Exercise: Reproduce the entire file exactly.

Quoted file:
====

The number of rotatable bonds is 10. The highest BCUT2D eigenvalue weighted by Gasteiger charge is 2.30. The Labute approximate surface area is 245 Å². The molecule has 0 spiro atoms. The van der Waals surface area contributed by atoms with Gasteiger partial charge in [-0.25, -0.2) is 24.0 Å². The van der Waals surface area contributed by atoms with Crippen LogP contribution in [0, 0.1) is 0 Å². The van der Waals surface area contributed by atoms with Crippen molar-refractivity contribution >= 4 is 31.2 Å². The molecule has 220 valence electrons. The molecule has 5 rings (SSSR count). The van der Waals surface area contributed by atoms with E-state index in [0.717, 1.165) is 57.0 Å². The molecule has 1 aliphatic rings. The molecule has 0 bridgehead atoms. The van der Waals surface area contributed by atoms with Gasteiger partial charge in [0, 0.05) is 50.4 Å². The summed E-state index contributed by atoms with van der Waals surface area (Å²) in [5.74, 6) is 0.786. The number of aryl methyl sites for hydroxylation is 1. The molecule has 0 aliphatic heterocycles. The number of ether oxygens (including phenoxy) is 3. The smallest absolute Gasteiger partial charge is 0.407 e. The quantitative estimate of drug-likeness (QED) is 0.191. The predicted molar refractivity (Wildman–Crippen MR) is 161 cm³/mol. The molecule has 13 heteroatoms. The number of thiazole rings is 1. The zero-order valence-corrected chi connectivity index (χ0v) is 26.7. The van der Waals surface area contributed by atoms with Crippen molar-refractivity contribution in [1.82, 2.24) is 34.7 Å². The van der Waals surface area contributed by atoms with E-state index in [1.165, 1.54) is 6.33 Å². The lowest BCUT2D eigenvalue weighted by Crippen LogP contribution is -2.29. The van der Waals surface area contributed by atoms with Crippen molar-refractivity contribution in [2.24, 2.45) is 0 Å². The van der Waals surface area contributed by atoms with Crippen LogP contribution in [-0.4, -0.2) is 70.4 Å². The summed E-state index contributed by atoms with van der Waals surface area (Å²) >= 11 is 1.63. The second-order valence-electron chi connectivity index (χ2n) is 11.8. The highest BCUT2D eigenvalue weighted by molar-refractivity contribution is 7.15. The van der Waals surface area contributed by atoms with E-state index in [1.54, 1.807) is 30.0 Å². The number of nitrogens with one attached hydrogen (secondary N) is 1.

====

The number of rotatable bonds is 10. The highest BCUT2D eigenvalue weighted by Gasteiger charge is 2.30. The Labute approximate surface area is 245 Å². The molecule has 0 spiro atoms. The van der Waals surface area contributed by atoms with Gasteiger partial charge in [-0.25, -0.2) is 24.0 Å². The van der Waals surface area contributed by atoms with Crippen LogP contribution in [0, 0.1) is 0 Å². The van der Waals surface area contributed by atoms with Crippen molar-refractivity contribution >= 4 is 31.2 Å². The molecule has 220 valence electrons. The molecule has 5 rings (SSSR count). The van der Waals surface area contributed by atoms with E-state index in [0.717, 1.165) is 57.0 Å². The molecule has 1 aliphatic rings. The molecule has 0 bridgehead atoms. The van der Waals surface area contributed by atoms with Gasteiger partial charge in [0, 0.05) is 50.4 Å². The summed E-state index contributed by atoms with van der Waals surface area (Å²) in [5.74, 6) is 0.786. The number of aryl methyl sites for hydroxylation is 1. The molecule has 0 aliphatic heterocycles. The number of ether oxygens (including phenoxy) is 3. The smallest absolute Gasteiger partial charge is 0.407 e. The quantitative estimate of drug-likeness (QED) is 0.191. The predicted molar refractivity (Wildman–Crippen MR) is 161 cm³/mol. The molecule has 13 heteroatoms. The number of thiazole rings is 1. The zero-order valence-corrected chi connectivity index (χ0v) is 26.7. The van der Waals surface area contributed by atoms with Crippen molar-refractivity contribution in [1.82, 2.24) is 34.7 Å². The van der Waals surface area contributed by atoms with E-state index in [1.165, 1.54) is 6.33 Å². The lowest BCUT2D eigenvalue weighted by Crippen LogP contribution is -2.29. The van der Waals surface area contributed by atoms with Crippen molar-refractivity contribution in [2.24, 2.45) is 0 Å². The van der Waals surface area contributed by atoms with Crippen LogP contribution in [-0.4, -0.2) is 70.4 Å². The summed E-state index contributed by atoms with van der Waals surface area (Å²) >= 11 is 1.63. The second-order valence-electron chi connectivity index (χ2n) is 11.8. The highest BCUT2D eigenvalue weighted by molar-refractivity contribution is 7.15. The van der Waals surface area contributed by atoms with E-state index in [1.54, 1.807) is 30.0 Å². The number of nitrogens with one attached hydrogen (secondary N) is 1.